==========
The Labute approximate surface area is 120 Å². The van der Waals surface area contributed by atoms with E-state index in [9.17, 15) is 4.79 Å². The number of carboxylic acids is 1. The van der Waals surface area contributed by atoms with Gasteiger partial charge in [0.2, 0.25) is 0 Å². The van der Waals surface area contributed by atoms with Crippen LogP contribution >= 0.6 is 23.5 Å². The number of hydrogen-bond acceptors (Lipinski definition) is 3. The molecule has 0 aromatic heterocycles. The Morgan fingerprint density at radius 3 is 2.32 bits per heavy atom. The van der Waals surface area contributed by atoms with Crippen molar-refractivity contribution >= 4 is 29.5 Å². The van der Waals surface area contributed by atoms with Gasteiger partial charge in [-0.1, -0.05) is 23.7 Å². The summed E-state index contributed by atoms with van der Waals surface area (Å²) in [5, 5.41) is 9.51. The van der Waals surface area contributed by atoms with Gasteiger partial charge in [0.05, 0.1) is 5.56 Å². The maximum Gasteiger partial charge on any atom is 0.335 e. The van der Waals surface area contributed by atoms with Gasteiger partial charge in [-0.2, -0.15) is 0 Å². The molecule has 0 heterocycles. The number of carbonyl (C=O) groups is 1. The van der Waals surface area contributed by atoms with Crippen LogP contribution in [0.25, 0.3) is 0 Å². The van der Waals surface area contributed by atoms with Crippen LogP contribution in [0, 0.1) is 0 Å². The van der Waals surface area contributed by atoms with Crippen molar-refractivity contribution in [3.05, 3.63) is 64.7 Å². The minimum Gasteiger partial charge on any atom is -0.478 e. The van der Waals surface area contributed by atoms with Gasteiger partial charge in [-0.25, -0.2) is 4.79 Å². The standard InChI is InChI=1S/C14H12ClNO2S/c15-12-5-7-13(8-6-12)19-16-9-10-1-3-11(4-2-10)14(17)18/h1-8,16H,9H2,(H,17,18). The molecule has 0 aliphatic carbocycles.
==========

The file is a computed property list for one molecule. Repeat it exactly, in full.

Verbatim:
The Labute approximate surface area is 120 Å². The van der Waals surface area contributed by atoms with E-state index in [9.17, 15) is 4.79 Å². The number of carboxylic acids is 1. The van der Waals surface area contributed by atoms with Gasteiger partial charge in [0.2, 0.25) is 0 Å². The van der Waals surface area contributed by atoms with Crippen LogP contribution >= 0.6 is 23.5 Å². The number of hydrogen-bond acceptors (Lipinski definition) is 3. The molecule has 0 aromatic heterocycles. The Morgan fingerprint density at radius 3 is 2.32 bits per heavy atom. The van der Waals surface area contributed by atoms with Crippen molar-refractivity contribution >= 4 is 29.5 Å². The van der Waals surface area contributed by atoms with Gasteiger partial charge in [-0.1, -0.05) is 23.7 Å². The summed E-state index contributed by atoms with van der Waals surface area (Å²) in [5, 5.41) is 9.51. The van der Waals surface area contributed by atoms with Gasteiger partial charge in [0.05, 0.1) is 5.56 Å². The maximum Gasteiger partial charge on any atom is 0.335 e. The van der Waals surface area contributed by atoms with Gasteiger partial charge in [-0.2, -0.15) is 0 Å². The molecule has 0 heterocycles. The number of carbonyl (C=O) groups is 1. The van der Waals surface area contributed by atoms with Crippen LogP contribution in [0.25, 0.3) is 0 Å². The van der Waals surface area contributed by atoms with Crippen LogP contribution in [0, 0.1) is 0 Å². The van der Waals surface area contributed by atoms with Crippen molar-refractivity contribution in [3.05, 3.63) is 64.7 Å². The minimum Gasteiger partial charge on any atom is -0.478 e. The van der Waals surface area contributed by atoms with Gasteiger partial charge in [-0.25, -0.2) is 4.79 Å². The standard InChI is InChI=1S/C14H12ClNO2S/c15-12-5-7-13(8-6-12)19-16-9-10-1-3-11(4-2-10)14(17)18/h1-8,16H,9H2,(H,17,18). The molecule has 0 aliphatic carbocycles.